Delaware Art Museum Restages Major African American Art Exhibition

Delaware Art Museum invites community to contribute recollections, support as it prepares to restage Afro-American Images 1971 with Wilmington-based artistic collective

WILMINGTON, DE (January 24, 2020) – In February 1971, the newly formed Delaware organization, Aesthetic Dynamics, Inc., presented its first major undertaking: the exhibition of over 130 works of art—drawings, prints, photographs, paintings, and sculptures—by 66 African American artists. Numerous factors led to artist Percy Ricks’ founding of Aesthetic Dynamics and their ambitious inaugural exhibition, most notably the trauma suffered from the 1968 assassination of Martin Luther King, Jr. and the subsequent nine-month National Guard occupation of Wilmington and Ricks’ desire to emphasize the influence of African American artists in Wilmington.

Now, on the eve of its 50th anniversary, Aesthetic Dynamics, Inc., the Delaware Art Museum, and current cultural leaders from Wilmington institutions are returning to this conversation with a restaging of the 1971 exhibition. Afro-American Images 1971, which will be on view at the Museum from March to June, 2021, will include most of the over 130 original works of art exhibited in the 1971 show at the Wilmington Armory (the space used by the National Guard in 1968).

Many of the works of art for the 2021 exhibition are being borrowed from museum collections, while others will be lent by individuals and artist estates. By trying to rehang the show as accurately as possible, the partnering organizations hope to examine the exhibition’s role in the Black Arts Movements 50 years ago, as well as question why was this seemingly successful event was neglected by historians in the decades that followed.

“Through this restaging, we are combatting historical amnesia and doing everything that we can to ensure that the archival record is as complete as possible,” says Margaret Winslow, the Museum’s Curator of Contemporary Art. “With the 2021 presentation of Afro-American Images, we have a remarkable opportunity to look back at how Wilmington played a role in the Black Arts Movement. What were the reasons for Ricks’ exhibition then and what stories does it tell today? Why was the Delaware Art Museum not an active partner with Aesthetic Dynamics in 1971? Today, the Delaware Art Museum seeks to bring art into the lives of the community in ways that support myriad interests and involves authentic civic engagement. Restaging the original exhibition, 50 years later, addresses numerous historic gaps such as the biased archival record and lack of local institutional support. By collaborating with Aesthetic Dynamics members 50 years later the Delaware Art Museum is afforded the opportunity to investigate its engagement with the Black community. As we certainly see in the Museum’s own renewed focus on acquiring work specifically of women and artists of color, this is still such an important aspect of the curatorial work that we do at this museum.”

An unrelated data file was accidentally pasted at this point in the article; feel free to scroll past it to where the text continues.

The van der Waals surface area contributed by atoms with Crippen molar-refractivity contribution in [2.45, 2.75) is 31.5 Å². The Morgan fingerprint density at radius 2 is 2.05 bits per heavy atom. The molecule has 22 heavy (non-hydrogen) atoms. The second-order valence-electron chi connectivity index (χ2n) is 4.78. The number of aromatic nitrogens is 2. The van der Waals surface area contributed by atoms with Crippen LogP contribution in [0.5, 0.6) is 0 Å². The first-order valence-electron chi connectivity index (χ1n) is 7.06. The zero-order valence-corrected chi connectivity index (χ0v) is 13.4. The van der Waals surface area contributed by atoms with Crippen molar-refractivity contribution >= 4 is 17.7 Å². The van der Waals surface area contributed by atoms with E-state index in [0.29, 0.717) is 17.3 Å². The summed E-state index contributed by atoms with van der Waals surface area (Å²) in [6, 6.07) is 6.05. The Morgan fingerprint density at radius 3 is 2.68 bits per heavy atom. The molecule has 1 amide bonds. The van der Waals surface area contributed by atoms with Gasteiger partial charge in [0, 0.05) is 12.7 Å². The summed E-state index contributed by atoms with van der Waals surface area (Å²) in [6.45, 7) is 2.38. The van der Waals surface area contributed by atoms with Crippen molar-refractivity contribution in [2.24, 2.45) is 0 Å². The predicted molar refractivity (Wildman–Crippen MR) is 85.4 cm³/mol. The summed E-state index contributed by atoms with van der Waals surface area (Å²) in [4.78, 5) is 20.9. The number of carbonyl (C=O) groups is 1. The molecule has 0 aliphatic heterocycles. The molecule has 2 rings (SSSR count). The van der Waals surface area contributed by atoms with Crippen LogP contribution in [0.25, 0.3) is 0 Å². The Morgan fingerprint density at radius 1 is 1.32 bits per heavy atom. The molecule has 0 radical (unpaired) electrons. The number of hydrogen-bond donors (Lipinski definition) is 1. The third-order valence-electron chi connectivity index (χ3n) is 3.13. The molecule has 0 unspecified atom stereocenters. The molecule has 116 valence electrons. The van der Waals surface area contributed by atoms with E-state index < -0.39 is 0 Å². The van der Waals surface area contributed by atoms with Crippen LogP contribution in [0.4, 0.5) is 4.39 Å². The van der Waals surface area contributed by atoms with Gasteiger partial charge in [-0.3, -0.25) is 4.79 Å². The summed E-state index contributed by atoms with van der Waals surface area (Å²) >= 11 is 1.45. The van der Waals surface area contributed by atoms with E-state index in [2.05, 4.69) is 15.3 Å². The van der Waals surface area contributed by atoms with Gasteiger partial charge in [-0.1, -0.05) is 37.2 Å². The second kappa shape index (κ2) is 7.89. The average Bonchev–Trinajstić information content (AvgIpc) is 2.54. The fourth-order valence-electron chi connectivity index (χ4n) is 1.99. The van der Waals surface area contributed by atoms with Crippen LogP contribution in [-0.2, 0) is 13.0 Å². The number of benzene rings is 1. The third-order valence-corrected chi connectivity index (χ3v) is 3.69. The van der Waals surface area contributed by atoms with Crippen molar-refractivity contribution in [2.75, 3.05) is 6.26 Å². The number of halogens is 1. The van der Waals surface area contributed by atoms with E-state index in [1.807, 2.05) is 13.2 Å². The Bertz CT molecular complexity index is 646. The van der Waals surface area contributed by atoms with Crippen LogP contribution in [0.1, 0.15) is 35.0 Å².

In an effort to accurately represent and fully involve all voices in its gallery spaces, the Museum—in addition to partnering with current institutional leaders—is seeking community members with memories of the 1971 exhibition or particular research interests in the restaging. Interested parties are encouraged to connect with Margaret Winslow at mwinslow@delart.org or 302-351-8539.

Helping coordinate the exhibition and its presentation are members of an exhibition Advisory Committee co-led by Arnold S. Hurtt, who has served as an officer of Aesthetic Dynamics since the organization’s inception in 1971, and Dr. James E. Newton, Emeritus Professor of Africana Studies at the University of Delaware and the director of the Black American Studies program for over two decades.

“Percy Ricks served as a major advocate for the arts in general, in particular for African American artists,” says Dr. Newton. “His legacy continues with this historic exhibition.”

Hurtt agrees with the importance of preserving and promoting Ricks’ legacy: “Percy was an artist, educator, and advocate,” says Hurtt. “He saw the soul in creative expression and believed art links to humanities and culture.”

About the Delaware Art Museum

For over 100 years, the Museum has served as a primary arts and cultural institution in Delaware. It is alive with experiences, discoveries, and activities to connect people with art and with each other. Originally created in 1912 to honor the renowned illustrator and Wilmington-native, Howard Pyle, the Museum’s collection has grown to over 12,000 works of art in our building and sculpture garden. Also recognized for British Pre-Raphaelite art, the Museum is home to the largest and most important Pre-Raphaelite collection outside of the United Kingdom and a growing collection of significant contemporary art.

Under the leadership of our Board of Trustees, the Delaware Art Museum is implementing a comprehensive approach to community and civic engagement. This exciting new strategic direction requires that we increase our value and relevance to all audiences. Visit delart.org to for the latest exhibitions, programs, and performances or connect with us via social media.

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